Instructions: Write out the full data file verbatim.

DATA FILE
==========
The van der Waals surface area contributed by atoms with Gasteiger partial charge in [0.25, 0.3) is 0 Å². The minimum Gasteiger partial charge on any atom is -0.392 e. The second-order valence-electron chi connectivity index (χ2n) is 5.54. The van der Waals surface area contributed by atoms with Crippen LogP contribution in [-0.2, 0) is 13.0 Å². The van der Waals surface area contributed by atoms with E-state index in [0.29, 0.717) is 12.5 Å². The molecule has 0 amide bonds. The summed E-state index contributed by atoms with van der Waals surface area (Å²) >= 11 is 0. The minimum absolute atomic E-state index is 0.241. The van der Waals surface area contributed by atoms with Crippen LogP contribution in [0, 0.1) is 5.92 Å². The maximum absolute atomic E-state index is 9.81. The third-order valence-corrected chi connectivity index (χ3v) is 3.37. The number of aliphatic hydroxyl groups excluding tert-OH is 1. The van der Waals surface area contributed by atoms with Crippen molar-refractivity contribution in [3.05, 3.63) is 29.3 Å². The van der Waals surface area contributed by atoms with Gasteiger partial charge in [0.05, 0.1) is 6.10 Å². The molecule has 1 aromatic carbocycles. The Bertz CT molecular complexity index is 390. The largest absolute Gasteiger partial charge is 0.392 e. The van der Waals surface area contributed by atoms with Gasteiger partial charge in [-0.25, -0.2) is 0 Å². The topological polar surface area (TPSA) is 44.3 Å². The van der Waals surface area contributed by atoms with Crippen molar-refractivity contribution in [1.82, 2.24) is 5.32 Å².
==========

The van der Waals surface area contributed by atoms with Gasteiger partial charge in [0.25, 0.3) is 0 Å². The minimum Gasteiger partial charge on any atom is -0.392 e. The second-order valence-electron chi connectivity index (χ2n) is 5.54. The van der Waals surface area contributed by atoms with Crippen LogP contribution in [-0.2, 0) is 13.0 Å². The van der Waals surface area contributed by atoms with E-state index in [0.29, 0.717) is 12.5 Å². The molecule has 0 amide bonds. The summed E-state index contributed by atoms with van der Waals surface area (Å²) >= 11 is 0. The minimum absolute atomic E-state index is 0.241. The van der Waals surface area contributed by atoms with Crippen LogP contribution in [0, 0.1) is 5.92 Å². The maximum absolute atomic E-state index is 9.81. The third-order valence-corrected chi connectivity index (χ3v) is 3.37. The number of aliphatic hydroxyl groups excluding tert-OH is 1. The van der Waals surface area contributed by atoms with Crippen molar-refractivity contribution in [3.05, 3.63) is 29.3 Å². The van der Waals surface area contributed by atoms with Gasteiger partial charge in [0.05, 0.1) is 6.10 Å². The molecule has 1 aromatic carbocycles. The Bertz CT molecular complexity index is 390. The largest absolute Gasteiger partial charge is 0.392 e. The van der Waals surface area contributed by atoms with Gasteiger partial charge in [-0.25, -0.2) is 0 Å². The topological polar surface area (TPSA) is 44.3 Å². The van der Waals surface area contributed by atoms with Crippen molar-refractivity contribution in [1.82, 2.24) is 5.32 Å².